The use of gender-neutral language also functioned as a reminder of just what's at stake if Roe is overturned. "Forcing women to have children against their will is a form of enslavement. Forcing Trans and Nonbinary people to have children against their will is a form of enslavement," Heights had said in her introduction. "It would hit Black and other women of color especially hard and accelerate the theocratic Christian fascist juggernaut that is also aimed at contraception, LGBTQ rights, voting rights, Black people and other people of color, immigrants, and many more."

Open-mic testimonies
After the march ended, the students held an "open mic" for those particularly moved to share their anger and their stories.

The mic began in true Gen Z fashion. "I saw this on TikTok like a week ago, but it was basically about how lawyers are held to a very high standard, and if they're caught in a lie, there are huge consequences for that," said Zoe, a student. "These Supreme Court justices were once lawyers. There is no reason they should not be held to the same standard their coworkers are held to. They said in their Senate confirmation hearings that Roe v. Wade is precedent, but now they're fighting to overturn it? Doesn't make sense."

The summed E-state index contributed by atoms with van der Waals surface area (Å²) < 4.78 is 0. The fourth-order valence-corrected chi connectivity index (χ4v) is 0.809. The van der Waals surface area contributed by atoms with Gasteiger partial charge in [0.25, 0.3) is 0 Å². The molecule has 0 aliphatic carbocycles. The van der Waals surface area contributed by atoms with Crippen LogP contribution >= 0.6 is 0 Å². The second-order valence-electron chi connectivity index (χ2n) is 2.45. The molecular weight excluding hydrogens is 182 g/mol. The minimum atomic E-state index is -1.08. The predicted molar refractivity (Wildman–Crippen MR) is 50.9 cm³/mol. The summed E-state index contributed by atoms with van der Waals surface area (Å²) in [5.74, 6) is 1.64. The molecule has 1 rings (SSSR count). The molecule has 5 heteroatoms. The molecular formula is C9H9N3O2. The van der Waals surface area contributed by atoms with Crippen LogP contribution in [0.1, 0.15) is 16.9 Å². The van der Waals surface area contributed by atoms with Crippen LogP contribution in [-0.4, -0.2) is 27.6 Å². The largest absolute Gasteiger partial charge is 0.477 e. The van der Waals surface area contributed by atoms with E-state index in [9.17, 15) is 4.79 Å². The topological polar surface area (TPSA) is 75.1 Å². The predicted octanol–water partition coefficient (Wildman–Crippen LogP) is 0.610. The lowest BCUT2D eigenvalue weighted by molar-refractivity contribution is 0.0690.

Next to the mic was a middle schooler, Catharine, who said she was inspired by the march on Saturday and wanted to keep the activism going. Joined by her father, who many in the crowd deemed "the dad of the year," she walked out of school, but not before first bringing over a hundred flyers to her campus and encouraging fellow middle schoolers to wear green in solidarity and walk out if they could. "I've found something I'm interested in now, and I just wanted to thank everyone here for being here and doing this," she said.

Others who stepped up to the mic did so to share their stories, like Emily, a Seattle U nursing student. "I actually got an abortion about ten years ago, and I'm not sorry, I'm not fucking sorry," she said. "I wouldn't be here right now if I didn't have the abortion.